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The words of this song were written in 1842 following the trials of the participants of the Rebellion of 1837 in Lower Canada (now Quebec). Many of those involved in the rebellion were either executed, or exiled to USA or Australia. The song then outlines the feelings of despair for the exiles and how they long to return to their homes and friends in Lower Canada. The song has also been adopted by other groups who have been exiled from Canada (such as the Acadians) and has therefore become quite a patriotic song for them.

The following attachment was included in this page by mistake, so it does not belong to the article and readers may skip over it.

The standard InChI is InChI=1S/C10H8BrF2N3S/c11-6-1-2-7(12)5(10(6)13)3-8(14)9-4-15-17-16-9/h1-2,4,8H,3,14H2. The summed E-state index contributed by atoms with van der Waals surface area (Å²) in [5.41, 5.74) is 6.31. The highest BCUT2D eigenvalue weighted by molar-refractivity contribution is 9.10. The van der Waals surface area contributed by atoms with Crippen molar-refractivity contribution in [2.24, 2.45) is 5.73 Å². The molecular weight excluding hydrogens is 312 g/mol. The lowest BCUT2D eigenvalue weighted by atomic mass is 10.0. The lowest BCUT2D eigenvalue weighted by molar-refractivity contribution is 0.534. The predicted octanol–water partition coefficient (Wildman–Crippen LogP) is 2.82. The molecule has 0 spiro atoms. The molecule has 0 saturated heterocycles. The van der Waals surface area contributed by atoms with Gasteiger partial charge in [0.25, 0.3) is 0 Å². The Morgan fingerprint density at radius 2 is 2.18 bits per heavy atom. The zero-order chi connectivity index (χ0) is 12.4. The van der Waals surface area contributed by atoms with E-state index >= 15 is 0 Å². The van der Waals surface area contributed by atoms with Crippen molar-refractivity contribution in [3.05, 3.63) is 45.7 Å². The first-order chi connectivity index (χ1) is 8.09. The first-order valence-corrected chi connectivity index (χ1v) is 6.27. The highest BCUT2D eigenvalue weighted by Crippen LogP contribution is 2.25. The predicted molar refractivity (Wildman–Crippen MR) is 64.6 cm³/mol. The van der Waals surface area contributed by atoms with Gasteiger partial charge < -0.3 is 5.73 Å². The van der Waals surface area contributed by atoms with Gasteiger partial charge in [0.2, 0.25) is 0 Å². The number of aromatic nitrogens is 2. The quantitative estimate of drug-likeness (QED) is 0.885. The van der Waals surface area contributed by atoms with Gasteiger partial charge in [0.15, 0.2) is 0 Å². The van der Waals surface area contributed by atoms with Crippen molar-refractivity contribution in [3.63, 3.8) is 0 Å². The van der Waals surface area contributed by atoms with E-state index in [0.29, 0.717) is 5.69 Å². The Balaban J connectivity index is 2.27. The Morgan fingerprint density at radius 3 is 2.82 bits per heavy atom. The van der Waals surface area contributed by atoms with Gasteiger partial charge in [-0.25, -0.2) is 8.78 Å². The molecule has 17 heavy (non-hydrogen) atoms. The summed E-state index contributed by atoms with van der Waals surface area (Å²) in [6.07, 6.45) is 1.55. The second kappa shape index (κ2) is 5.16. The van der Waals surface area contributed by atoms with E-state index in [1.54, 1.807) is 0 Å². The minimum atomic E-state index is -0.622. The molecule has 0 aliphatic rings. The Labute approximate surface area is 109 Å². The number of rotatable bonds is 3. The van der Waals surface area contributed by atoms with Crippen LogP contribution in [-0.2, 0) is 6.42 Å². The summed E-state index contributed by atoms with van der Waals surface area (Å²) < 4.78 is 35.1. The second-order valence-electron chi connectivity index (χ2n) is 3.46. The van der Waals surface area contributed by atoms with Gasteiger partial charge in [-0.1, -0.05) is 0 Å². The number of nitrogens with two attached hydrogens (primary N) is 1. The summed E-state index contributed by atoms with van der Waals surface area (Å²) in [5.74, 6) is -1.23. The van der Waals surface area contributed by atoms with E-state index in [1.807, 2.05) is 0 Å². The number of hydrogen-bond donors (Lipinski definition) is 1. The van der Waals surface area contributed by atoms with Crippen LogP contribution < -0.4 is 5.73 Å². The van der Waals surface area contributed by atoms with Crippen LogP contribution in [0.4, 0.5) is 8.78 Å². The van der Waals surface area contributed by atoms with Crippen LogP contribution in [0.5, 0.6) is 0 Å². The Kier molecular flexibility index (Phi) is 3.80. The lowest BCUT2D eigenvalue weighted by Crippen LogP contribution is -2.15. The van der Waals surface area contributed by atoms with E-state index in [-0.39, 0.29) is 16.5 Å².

The tune is from an older French-Canadian folk song, "J’ai fait une maitresse". In this arrangement, the middle section highlights a bit of the frustrations of the exiles in their attempts to return to their homes, and the third section portrays the sadness and resignation that they cannot return home. The last phrase plays the opening notes of today’s national anthem, "O Canada", given here as a reminder of the exiles’ wish to return to their country.
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